Helping out a stray dog is a generous thing to do -- and it may be tax-deductible. Up until 2011, the only write off for such an action was through a donation to an animal-welfare nonprofit. In that year, however, a tax judge made it easier to claim a deduction if you spend money to help a nonprofit help animals. If your rescue work is independent of any group, you can't claim a write off.
If you donate money or property to an Internal Revenue Service-qualified animal-welfare group, you can deduct the donation. With money, you just deduct the amount of the donation, up to IRS limits. For property -- cages, dog food, a used car -- you claim the fair market value of whatever you donated. If you buy dog food and drop it off, the price of the food determines the value; if you give a car, you need to get out a price guide and determine what it's worth.
If you spend your own money to support the organization's efforts, the 2011 case lets you write off your expenses. Jan Van Dusen, the plaintiff in the tax court case, fostered stray cats in her home; she received a $12,000 deduction for animal-care expenses such as food, veterinary bills, litter and paper towels. If you use your car to help out -- volunteering at a dog shelter, for instance -- you can claim parking fees, tolls and gas, or deduct a flat rate for each mile you drive in the service of that shelter.
The time and work you put into caring for rescue dogs is not deductible. Even if you take a day off from work to help out at the shelter, you can't write off any lost income. Donating space in your home for a rescue-group meeting or to foster dogs doesn't cut it with the IRS either. If you eat out because you're spending the evening working at the shelter, that's not a write-off, nor is paying for a babysitter while you're out saving dogs.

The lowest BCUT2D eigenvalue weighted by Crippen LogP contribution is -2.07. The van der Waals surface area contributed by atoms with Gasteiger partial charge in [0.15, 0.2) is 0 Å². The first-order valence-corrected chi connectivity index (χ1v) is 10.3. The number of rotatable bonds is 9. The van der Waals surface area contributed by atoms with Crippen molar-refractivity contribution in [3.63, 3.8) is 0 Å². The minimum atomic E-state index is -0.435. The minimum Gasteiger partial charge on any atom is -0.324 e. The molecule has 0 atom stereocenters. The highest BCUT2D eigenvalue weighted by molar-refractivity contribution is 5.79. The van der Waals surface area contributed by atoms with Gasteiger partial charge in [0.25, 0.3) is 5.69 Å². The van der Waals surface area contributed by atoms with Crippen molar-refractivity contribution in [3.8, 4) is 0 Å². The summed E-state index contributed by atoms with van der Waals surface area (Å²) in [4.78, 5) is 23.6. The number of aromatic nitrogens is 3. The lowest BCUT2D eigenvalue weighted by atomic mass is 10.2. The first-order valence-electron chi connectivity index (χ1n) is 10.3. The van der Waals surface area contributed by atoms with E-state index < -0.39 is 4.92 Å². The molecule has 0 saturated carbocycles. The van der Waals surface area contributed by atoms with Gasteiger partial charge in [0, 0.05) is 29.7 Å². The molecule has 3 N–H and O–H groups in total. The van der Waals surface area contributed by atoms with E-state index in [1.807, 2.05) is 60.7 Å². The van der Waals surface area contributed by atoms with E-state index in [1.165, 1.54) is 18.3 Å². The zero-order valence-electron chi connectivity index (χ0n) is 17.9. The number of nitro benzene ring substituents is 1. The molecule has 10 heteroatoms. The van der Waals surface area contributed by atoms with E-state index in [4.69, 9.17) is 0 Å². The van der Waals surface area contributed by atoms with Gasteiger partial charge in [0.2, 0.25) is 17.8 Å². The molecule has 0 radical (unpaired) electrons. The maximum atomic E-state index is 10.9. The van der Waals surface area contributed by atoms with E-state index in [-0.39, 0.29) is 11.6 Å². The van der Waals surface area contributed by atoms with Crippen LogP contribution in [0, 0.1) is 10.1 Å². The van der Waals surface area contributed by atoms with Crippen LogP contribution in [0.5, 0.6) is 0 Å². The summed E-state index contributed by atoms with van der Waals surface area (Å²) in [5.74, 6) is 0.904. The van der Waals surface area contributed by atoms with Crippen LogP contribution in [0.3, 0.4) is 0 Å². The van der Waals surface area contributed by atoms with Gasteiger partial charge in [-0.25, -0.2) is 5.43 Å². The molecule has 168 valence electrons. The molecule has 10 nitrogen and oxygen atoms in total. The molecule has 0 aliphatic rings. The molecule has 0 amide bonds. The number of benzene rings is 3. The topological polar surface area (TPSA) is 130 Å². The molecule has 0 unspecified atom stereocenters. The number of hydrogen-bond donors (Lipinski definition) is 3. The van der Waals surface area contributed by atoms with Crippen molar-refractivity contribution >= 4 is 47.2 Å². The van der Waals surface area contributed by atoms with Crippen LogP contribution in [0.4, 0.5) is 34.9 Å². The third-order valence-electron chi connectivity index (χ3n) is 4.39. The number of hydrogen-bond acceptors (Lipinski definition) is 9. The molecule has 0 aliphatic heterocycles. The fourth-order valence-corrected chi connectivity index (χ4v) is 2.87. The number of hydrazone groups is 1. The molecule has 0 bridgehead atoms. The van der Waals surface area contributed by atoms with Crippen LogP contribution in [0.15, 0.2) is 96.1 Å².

Claiming the Deduction
As far as the IRS is concerned, which it comes to deductions donations for any animal welfare site are treated no differently than donations for any cause. You can't claim a write-off unless you itemize. You must have receipts that prove you spent the money you say you did. If you make a purchase of more than $250 -- for a vet bill, for instance -- get a letter from the charity acknowledging your contribution. If the group gives you any benefits in return for your donations, you have to deduct the value of the benefit from your write-off.
A graduate of Oberlin College, Fraser Sherman began writing in 1981. Since then he's researched and written newspaper and magazine stories on city government, court cases, business, real estate and finance, the uses of new technologies and film history. Sherman has worked for more than a decade as a newspaper reporter, and his magazine articles have been published in "Newsweek," "Air & Space," "Backpacker" and "Boys' Life." Sherman is also the author of three film reference books, with a fourth currently under way.